I am! The official opening of the El Puerto feria and the alumbrado, the lighting of the portada (the main gate) was on Wednesday night. Feria is all the best parts of Andalucian culture combined with a county fair, where locals go all out with dressing up and party all night. It is oh so Spanish. So, what does an Americana need to do to get ready?
This year's portada - different than the traditional arches and a point of conversation.
Take Sevillanas lessons. A type of flamenco dancing for the masses, Sevillanas may look like a lot of arm waving, stomping and spinning, but there are specific steps. Most Spanish people learned as schoolchildren, which is why they make this look easy. If you want to join in at feria, you'll need to take lessons or at least have someone teach you some of the basic steps. I've been taking a class twice a week since January. There are 4 dances and after several months I'm confident with the first, alright with the second, not great at the third, and still get completely lost in the fourth. Practice, practice, practice! Then, realize that you will never be perfect, have a rebujito or two, and jump in!
Get your dress. The traditional traje is a must. Bold color combinations, polka dots, ruffles, lace, fringe - at any other time, it would seem ridiculous, but not for feria. What would usually be described at best as "loud" and at worst as "gaudy" or "tacky" is transformed into something vibrant and beautiful. The sight of so many women wearing these traditional dresses is nothing short of striking. I didn't have a dress last year (since we were traveling for a large part of the feria season) and I knew I would have to have one this year. So, I bought two.
Luckily, here in El Puerto, there are reasonable options and a good second-hand market. Shopping for one is fun, something like picking out a wedding or prom dress, except with much more interesting choices. Color, sleeve length, and style are personal choice, but one thing is not up for debate - it needs to fit like a (tight) glove. The seamstress will not let you out of there without making sure it is hugging every curve. And she'll also have a strong opinion on what bra you should wear. Smile, say gracias, and promise yourself to lay off the cerveza, then don't worry about it because somehow these dresses are magically designed to look good on just about everyone.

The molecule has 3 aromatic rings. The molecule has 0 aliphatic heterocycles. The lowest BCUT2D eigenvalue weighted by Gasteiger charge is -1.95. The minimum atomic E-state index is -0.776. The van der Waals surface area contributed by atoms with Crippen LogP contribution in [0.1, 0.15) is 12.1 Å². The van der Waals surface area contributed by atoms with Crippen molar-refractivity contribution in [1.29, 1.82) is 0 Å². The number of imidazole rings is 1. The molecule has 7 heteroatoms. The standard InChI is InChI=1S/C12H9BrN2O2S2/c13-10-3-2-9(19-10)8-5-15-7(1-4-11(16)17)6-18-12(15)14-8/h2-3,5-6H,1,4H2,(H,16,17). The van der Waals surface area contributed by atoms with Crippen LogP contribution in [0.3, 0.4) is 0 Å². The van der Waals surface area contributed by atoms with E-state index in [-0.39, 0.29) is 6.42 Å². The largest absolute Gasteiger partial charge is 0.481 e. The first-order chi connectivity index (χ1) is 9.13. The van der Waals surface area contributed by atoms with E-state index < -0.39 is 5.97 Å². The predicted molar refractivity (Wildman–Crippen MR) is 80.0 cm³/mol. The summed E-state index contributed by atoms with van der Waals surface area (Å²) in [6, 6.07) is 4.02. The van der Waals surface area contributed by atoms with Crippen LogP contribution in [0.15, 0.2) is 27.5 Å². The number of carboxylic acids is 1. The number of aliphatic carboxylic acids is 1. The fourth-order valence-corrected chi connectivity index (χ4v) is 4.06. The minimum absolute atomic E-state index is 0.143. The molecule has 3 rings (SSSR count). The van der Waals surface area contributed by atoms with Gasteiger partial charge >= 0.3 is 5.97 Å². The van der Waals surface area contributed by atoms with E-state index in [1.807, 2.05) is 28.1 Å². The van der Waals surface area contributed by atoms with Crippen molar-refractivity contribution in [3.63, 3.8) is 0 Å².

And if you're wondering what the men wear, unless you're Spanish enough to be riding a horse to feria, it's probably best to stick with just dressing up. Nice pants, a button down, maybe even a jacket, decent shoes. Generally, the preppier the better.
Men on horseback wear traditional caballero gear.
Start collecting your complementos. Your accessories are essential and the bigger, the better. There is no less is more at feria. Bare minimum is an enormous hair flower, preferably perched on the top of your head, and equally giant earrings. And remember, as my Sevillanas teacher says, little flowers are for little girls. The color should either match your dress or completely stand out. Add a peineta (hair comb) and a mantoncillo (fringed shawl). Other possible options - necklaces, bracelets, brooches, a fan, and additional hair flowers. More is more.
Buy shoes. Yes, you already own shoes. But like everything else, they need to be specific for feria. Wedge espadrilles are popular for the day, mary janes with a heel can also be worn and are easier to dance in. Spend just enough money to make sure the shoes won't kill your feet or fall apart within the first hour, but be prepared to throw them in the trash when feria is over. Absolutely no flip-flops! This isn't just a fashion requirement, it's a safety one. Dirt or plywood floors that are full of dancing feet, tossed trash, and the possibility of broken glass are dangerous.
Check the schedule. The alumbrado is the first night and while people dress nicely, they leave the traditional dresses for the rest of feria. One day is children's day with half price carnival rides another is ladies' day. The weekend is the most crowded. The horses are only allowed on the feria grounds until a certain time each day. All things to keep in mind, depending on what you want to see and do. Try to plan at least one day and one evening (and early morning) to experience the different scenes. Also, don't be an amateur and schedule a trip during part of your local feria (like I did last year).
Beautiful horses during the day, lovely lights at night.
Rest up. Feria is just for a few days but can be intense - hot sun, long nights, lots of walking and dancing (in your cheap shoes), fried food feasts, and let's be honest, heavy drinking. If partying until sunrise isn't part of your normal routine (or hasn't been in a few years) remember to drink plenty of water, get some decent sleep or plan for siesta time, and consider not going all out every night. Yes, feria is only once a year, but if you're planning to party in other towns (Rota, Jerez, Sanlúcar) that's a month straight. I went on Wednesday for the alumbrado, rested on Thursday (and had to resist messages from other people that were headed out), and am planning to make tonight and Saturday my big nights.
Rebujitos, your best friend and worst enemy at feria. 2 for 5 euro!
Rally your amigos. Feria is a group activity. You need friends to dance, share giant cups of rebujito, and split the cost of pricy plates of food with. Also, unlike all the locals, you won't know everyone, and having amigos to caseta-hop with is essential. Nothing will give you the confidence to rock your feria dress and complementos and try out your new dance moves like being with a good group. Having a few
cups sips of rebujito or fino doesn't hurt either.
Have you ever been to a Spanish feria? What is/would be your favorite part - the clothes, the food, the party, the dancing, the horses? Would you love to wear the traditional dress and complementos?
I can't wait!